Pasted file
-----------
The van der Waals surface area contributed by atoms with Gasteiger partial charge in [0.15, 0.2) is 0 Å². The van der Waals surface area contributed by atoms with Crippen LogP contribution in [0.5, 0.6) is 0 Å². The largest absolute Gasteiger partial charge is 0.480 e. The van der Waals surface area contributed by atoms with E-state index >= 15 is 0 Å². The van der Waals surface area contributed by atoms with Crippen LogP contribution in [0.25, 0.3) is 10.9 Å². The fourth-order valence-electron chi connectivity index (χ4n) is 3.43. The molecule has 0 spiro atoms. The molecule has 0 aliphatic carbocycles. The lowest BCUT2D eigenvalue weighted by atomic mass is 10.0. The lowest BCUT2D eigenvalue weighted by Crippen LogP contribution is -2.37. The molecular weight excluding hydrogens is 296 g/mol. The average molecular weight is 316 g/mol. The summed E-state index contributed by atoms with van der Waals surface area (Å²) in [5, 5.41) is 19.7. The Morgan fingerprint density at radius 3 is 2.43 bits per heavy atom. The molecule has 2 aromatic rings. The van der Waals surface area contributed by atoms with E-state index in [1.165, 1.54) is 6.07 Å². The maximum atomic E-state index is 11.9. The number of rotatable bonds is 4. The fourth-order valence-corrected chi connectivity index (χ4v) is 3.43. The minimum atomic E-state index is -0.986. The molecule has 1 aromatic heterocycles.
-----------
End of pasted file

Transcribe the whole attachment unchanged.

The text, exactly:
The van der Waals surface area contributed by atoms with Gasteiger partial charge in [0.15, 0.2) is 0 Å². The van der Waals surface area contributed by atoms with Crippen LogP contribution in [0.5, 0.6) is 0 Å². The largest absolute Gasteiger partial charge is 0.480 e. The van der Waals surface area contributed by atoms with E-state index >= 15 is 0 Å². The van der Waals surface area contributed by atoms with Crippen LogP contribution in [0.25, 0.3) is 10.9 Å². The fourth-order valence-electron chi connectivity index (χ4n) is 3.43. The molecule has 0 spiro atoms. The molecule has 0 aliphatic carbocycles. The lowest BCUT2D eigenvalue weighted by atomic mass is 10.0. The lowest BCUT2D eigenvalue weighted by Crippen LogP contribution is -2.37. The molecular weight excluding hydrogens is 296 g/mol. The average molecular weight is 316 g/mol. The summed E-state index contributed by atoms with van der Waals surface area (Å²) in [5, 5.41) is 19.7. The Morgan fingerprint density at radius 3 is 2.43 bits per heavy atom. The molecule has 2 aromatic rings. The van der Waals surface area contributed by atoms with E-state index in [1.165, 1.54) is 6.07 Å². The maximum atomic E-state index is 11.9. The number of rotatable bonds is 4. The fourth-order valence-corrected chi connectivity index (χ4v) is 3.43. The minimum atomic E-state index is -0.986. The molecule has 1 aromatic heterocycles.